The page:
In FIG. 1, a signal line 101 is coupled to an input of the flow sequencer unit 110, which forms an input of the network device 100, to carry optical, electrical, or other signals that represent incoming packets 140. Another signal line 102 couples a first output of the flow sequencer unit 110 to an input of the parsing processor 120. Still another signal line 103 couples a second output of the flow sequencer 103 to an input of the network processor 130. Yet another signal line 105 couples an input/output of the parsing processor 120 to an input/output of the network processor unit 130. Signal lines 104, 106 are coupled to outputs of the parsing processor 120 and the network processing unit 130, forming first and second outputs of the network device 100, to carry representations of outgoing packets 150. The signal lines 101-106 discussed here and signal lines discussed elsewhere comprise, for example, buses, dedicated paths, copper traces, and the like. Of course, the specific couplings signal lines 101-106 and other signal lines are example configurations and can vary without departing from the scope of the present invention. In operation, a data path flows from the flow sequencer unit 110 to the parsing processor 120 and, alternatively, to the network processor unit 130. By off-loading tasks from the network processor unit 130, the parsing processor 120 increases the network device 100 speed and efficiency, so that it can handle network speeds of 10-Gbps and more.

The flow sequencer unit 110 tracks packet flows and identifies packets within a common flow, referred to as stateful packets. For example, individual packets for a video chat session or a secured transaction originate from the same source IP address and terminate at the same destination IP address and port. The flow sequencer unit 110 can use packet headers or explicit session indicators to correlate individual packets. In addition, the flow sequencer unit 110 can manipulate packet headers or otherwise indicate packet statefullness to the parsing processor 120.

The parsing processor 120 parses packet content, using instruction-driven packet processing. This functionality can also be described as deep packet forwarding or deep packet parsing to indicate that packet inspection can include not only packet headers, but also data within packet payloads. The parsing processor 120 recognizes applications based on content contained within a packet payload such as URLs, application-layer software communication, etc. As a result, the parsing processor 120 can send messages to the network processor unit 130 such as a priority or quality of service indication, yielding better performance for the network application. In addition, the parsing processor 120 can recognize signatures for viruses or other malicious application-layer content before it reaches a targeted host. Such network based intrusion detection provides better network security.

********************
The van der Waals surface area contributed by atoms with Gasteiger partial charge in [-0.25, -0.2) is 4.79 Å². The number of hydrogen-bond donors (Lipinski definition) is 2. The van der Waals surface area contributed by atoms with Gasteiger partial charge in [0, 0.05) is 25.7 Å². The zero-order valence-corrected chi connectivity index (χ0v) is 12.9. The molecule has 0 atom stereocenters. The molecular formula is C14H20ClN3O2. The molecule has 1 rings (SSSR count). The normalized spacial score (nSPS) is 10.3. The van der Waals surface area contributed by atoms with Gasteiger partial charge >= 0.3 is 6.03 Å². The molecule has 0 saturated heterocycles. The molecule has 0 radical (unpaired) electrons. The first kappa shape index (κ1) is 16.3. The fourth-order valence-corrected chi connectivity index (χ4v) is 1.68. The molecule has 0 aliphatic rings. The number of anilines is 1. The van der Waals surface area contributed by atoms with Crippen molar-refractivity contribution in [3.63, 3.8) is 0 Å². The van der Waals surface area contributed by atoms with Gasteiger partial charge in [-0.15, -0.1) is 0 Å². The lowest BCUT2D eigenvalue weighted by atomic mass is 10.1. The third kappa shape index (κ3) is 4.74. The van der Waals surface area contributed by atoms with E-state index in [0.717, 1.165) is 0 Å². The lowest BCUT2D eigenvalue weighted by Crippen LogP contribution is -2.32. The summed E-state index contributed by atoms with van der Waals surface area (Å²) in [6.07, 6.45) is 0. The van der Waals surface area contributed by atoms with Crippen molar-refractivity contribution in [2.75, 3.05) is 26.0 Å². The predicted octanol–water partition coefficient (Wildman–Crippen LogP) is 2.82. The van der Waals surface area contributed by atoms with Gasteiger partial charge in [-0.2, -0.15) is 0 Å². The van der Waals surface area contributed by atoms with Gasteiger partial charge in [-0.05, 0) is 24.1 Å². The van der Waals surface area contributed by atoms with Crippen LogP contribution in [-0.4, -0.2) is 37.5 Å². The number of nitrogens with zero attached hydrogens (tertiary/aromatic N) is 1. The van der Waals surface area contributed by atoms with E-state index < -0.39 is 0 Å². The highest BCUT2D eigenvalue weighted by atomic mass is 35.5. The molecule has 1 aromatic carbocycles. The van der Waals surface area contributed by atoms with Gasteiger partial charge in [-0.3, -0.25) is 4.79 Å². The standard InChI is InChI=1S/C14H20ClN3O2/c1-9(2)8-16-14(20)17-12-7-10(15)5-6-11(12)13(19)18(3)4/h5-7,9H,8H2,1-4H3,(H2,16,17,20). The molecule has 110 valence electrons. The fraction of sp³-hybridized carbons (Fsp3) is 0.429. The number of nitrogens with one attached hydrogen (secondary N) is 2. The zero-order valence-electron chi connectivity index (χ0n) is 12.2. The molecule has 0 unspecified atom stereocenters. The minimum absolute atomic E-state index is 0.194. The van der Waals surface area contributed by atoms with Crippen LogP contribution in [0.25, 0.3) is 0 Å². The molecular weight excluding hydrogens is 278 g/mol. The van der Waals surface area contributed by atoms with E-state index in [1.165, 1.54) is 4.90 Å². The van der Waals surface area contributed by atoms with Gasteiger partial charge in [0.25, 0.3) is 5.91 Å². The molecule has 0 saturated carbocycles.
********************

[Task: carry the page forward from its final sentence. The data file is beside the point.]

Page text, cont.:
In one embodiment, the parsing processor 120 increases parsing efficiency by encoding character transitions. For example, rather than storing all possible 256 character transitions, the parsing processor 120 stores actual character transitions, or indications of which characters have transitions rather than the character transition itself. Because less data is needed in a state-graph constructed from character transitions, a memory can store more signatures and the parsing processor 120 can trace the memory at an increased rate. In another embodiment, the parsing processor 130 uses parsing instructions to perform regular expression matching and enhanced regular expression matching tasks. In still another embodiment, the parsing processor 130 emulates application recognition of high-level software which uses state-graph nodes. Accordingly, the parsing processor 120 executes parsing instructions based on complied high-level instructions or description language script. The parsing processor 120 is described in greater detail below with respect to FIG. 2.

The network processor unit 130 executes general network processing operations on packets. The network processor unit 130 comprises, for example, an x86-type processor, a network processor, a multithreaded processor, a multiple instruction multiple data processor, a general processing unit, an application specific integrated circuit, or any processing device capable of processing instructions.